On Earth Day, Four Indicators of Industry-Led Environmental Progress
Posted April 22, 2021
This year, efforts to advance environmental progress and economic growth feel more urgent than ever. America’s post-pandemic recovery requires energy for transportation and everyday use, and our long-term climate goals demand immediate action to reduce greenhouse gas emissions worldwide.
These dual challenges are complex but not incompatible, and with the flexibility and scope of an economywide approach, the U.S. can deliver lasting solutions for sustainable human development.
API’s recently released Climate Action Framework establishes a roadmap for public policies and industry initiatives that can accelerate economy-wide emissions reductions, while expanding access to affordable, reliable energy. America has a strong track record of climate leadership, and with ongoing investment in technological innovations and a commitment to collaboration, we can achieve meaningful results.
Democrats, Republicans and Independents respect our industry and recognize its staying power. In a new Morning Consult poll of 1,991 registered voters, 73 percent of Americans agree that natural gas and oil are going to be part of the energy mix for decades to come and should be included in the country’s energy policies. (Majorities of Democrats, Independents and Republicans all agree – click here for more information.)
In celebration of Earth Day, here are four indicators of continuous, industry-led environmental progress:
- Cleaner fuels are contributing to significant U.S. emissions reductions. According to the Environmental Protection Agency’s latest Greenhouse Gas Emissions Report, total emissions fell 1.7% between 2018 and 2019, and have decreased 11.6% since 2005. The continued shift from coal to natural gas and renewables in the U.S. power sector is a key driver of declining emissions.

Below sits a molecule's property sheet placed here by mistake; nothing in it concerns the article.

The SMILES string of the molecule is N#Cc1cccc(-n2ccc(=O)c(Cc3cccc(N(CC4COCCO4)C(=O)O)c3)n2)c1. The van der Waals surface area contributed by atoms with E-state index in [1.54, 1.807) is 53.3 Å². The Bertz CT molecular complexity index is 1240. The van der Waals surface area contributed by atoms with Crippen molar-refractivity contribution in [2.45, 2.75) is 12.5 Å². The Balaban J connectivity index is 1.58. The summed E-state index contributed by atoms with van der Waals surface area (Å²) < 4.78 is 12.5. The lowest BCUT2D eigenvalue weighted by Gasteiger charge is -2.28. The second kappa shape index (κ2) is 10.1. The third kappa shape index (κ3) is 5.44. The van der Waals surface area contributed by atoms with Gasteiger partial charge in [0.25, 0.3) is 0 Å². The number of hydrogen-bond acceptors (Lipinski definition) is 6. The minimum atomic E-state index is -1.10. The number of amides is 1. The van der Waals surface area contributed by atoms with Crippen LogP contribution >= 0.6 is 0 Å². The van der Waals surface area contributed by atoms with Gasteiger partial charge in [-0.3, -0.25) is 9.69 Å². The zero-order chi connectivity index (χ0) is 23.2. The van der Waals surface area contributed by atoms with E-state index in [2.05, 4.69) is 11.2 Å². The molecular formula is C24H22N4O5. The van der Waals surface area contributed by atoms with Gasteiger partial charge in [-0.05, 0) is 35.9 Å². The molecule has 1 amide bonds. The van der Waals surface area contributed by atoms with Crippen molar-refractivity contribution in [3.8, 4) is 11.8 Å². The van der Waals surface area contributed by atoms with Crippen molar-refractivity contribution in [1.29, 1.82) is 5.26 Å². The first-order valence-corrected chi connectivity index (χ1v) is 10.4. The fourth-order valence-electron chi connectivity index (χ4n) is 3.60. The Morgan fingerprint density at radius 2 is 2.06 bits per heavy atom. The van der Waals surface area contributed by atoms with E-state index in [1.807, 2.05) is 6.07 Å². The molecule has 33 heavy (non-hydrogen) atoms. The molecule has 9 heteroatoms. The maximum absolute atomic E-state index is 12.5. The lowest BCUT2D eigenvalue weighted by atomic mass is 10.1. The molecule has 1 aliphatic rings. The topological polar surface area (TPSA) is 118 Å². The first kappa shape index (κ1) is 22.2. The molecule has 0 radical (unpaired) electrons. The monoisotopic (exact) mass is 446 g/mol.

- Private-sector research and development is producing cost-effective climate solutions. The natural gas and oil industry’s focus on carbon capture, utilization and storage (CCUS), and other groundbreaking technologies, has enabled the deployment of commercial-scale facilities designed to reduce emissions. These innovations will be essential to meeting the ambitions outlined in the Paris Climate Agreement.
- Timely, accurate climate reporting is the industry standard. For decades, the natural gas and oil industry has pioneered sustainability reporting to provide detailed performance data to regulators, investors and the general public. Energy companies continue to engage with stakeholders to address environmental, social and governance (ESG) issues and assess climate-related financial risks.
- Industry-driven initiatives are empowering operational excellence. Voluntary corporate sustainability programs, like The Environmental Partnership, bring together experts from the nation’s top energy producers to better understand, detect and mitigate methane emissions. The Partnership’s latest flare management program allows participating companies to share proven techniques for cost-effectively reducing emissions.
The natural gas and oil industry – alongside many other U.S. sectors – is adopting comprehensive strategies to prepare for a lower-carbon world. The challenge of climate change will not be solved by one single policy or pledge, but our shared commitments are already producing measurable success. Our broader pursuit of environmental progress is well underway, and together, we can continue to shape a better energy future.
About The Author
Lem Smith is API’s vice president for Federal Relations. Lem joined API in February 2020 as vice president for Upstream Policy & Industry Operations. He previously served as a principal at Squire Patton Boggs, an international law and public-policy firm, where he advised private and public sector clients on federal and multi-state policy matters and provided counsel on communications strategies, campaign affairs and crises management. Previously, Lem was director, U.S. Government & Regulatory Affairs at Encana, and responsible for all aspects of U.S. government relations and regulatory policy matters at the state and federal levels. Prior to that, Lem was director of Government Relations for Kerr-McGee Corporation. Lem began his career on Capitol Hill, working for U.S. Senate Majority Leader Trent Lott, U.S. Rep. Roger Wicker (Mississippi) and the late U.S. Rep. Charlie Norwood (Georgia), where he negotiated key member priorities within the 2005 Energy Policy Act (EPAct). Lem is a graduate of the University of Mississippi.
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